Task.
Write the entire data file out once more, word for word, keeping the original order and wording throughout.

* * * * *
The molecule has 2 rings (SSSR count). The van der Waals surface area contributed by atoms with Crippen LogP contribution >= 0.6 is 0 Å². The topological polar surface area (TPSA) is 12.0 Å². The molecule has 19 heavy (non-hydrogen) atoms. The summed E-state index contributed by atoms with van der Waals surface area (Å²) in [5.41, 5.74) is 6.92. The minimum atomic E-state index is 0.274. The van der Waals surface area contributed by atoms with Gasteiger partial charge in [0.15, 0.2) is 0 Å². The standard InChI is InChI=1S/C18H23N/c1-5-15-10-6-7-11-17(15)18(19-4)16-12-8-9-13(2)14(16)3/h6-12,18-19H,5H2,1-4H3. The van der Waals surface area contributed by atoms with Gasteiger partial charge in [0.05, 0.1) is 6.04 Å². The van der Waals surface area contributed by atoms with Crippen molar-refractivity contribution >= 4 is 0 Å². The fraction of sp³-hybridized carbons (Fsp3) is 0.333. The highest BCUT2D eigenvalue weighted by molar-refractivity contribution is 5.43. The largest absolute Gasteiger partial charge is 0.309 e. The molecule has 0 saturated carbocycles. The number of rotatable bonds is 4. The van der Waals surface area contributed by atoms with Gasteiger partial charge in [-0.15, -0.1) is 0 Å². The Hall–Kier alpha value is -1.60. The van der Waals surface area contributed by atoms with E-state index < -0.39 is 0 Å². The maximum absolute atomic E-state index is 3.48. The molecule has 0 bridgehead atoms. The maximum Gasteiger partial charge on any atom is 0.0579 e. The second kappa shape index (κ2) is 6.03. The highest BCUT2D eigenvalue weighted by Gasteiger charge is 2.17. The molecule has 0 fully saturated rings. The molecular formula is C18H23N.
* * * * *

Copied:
The molecule has 2 rings (SSSR count). The van der Waals surface area contributed by atoms with Crippen LogP contribution >= 0.6 is 0 Å². The topological polar surface area (TPSA) is 12.0 Å². The molecule has 19 heavy (non-hydrogen) atoms. The summed E-state index contributed by atoms with van der Waals surface area (Å²) in [5.41, 5.74) is 6.92. The minimum atomic E-state index is 0.274. The van der Waals surface area contributed by atoms with Gasteiger partial charge in [0.15, 0.2) is 0 Å². The standard InChI is InChI=1S/C18H23N/c1-5-15-10-6-7-11-17(15)18(19-4)16-12-8-9-13(2)14(16)3/h6-12,18-19H,5H2,1-4H3. The van der Waals surface area contributed by atoms with Gasteiger partial charge in [0.05, 0.1) is 6.04 Å². The van der Waals surface area contributed by atoms with Crippen molar-refractivity contribution >= 4 is 0 Å². The fraction of sp³-hybridized carbons (Fsp3) is 0.333. The highest BCUT2D eigenvalue weighted by molar-refractivity contribution is 5.43. The largest absolute Gasteiger partial charge is 0.309 e. The molecule has 0 saturated carbocycles. The number of rotatable bonds is 4. The van der Waals surface area contributed by atoms with Gasteiger partial charge in [-0.15, -0.1) is 0 Å². The Hall–Kier alpha value is -1.60. The van der Waals surface area contributed by atoms with E-state index < -0.39 is 0 Å². The maximum absolute atomic E-state index is 3.48. The molecule has 0 bridgehead atoms. The maximum Gasteiger partial charge on any atom is 0.0579 e. The second kappa shape index (κ2) is 6.03. The highest BCUT2D eigenvalue weighted by Gasteiger charge is 2.17. The molecule has 0 fully saturated rings. The molecular formula is C18H23N.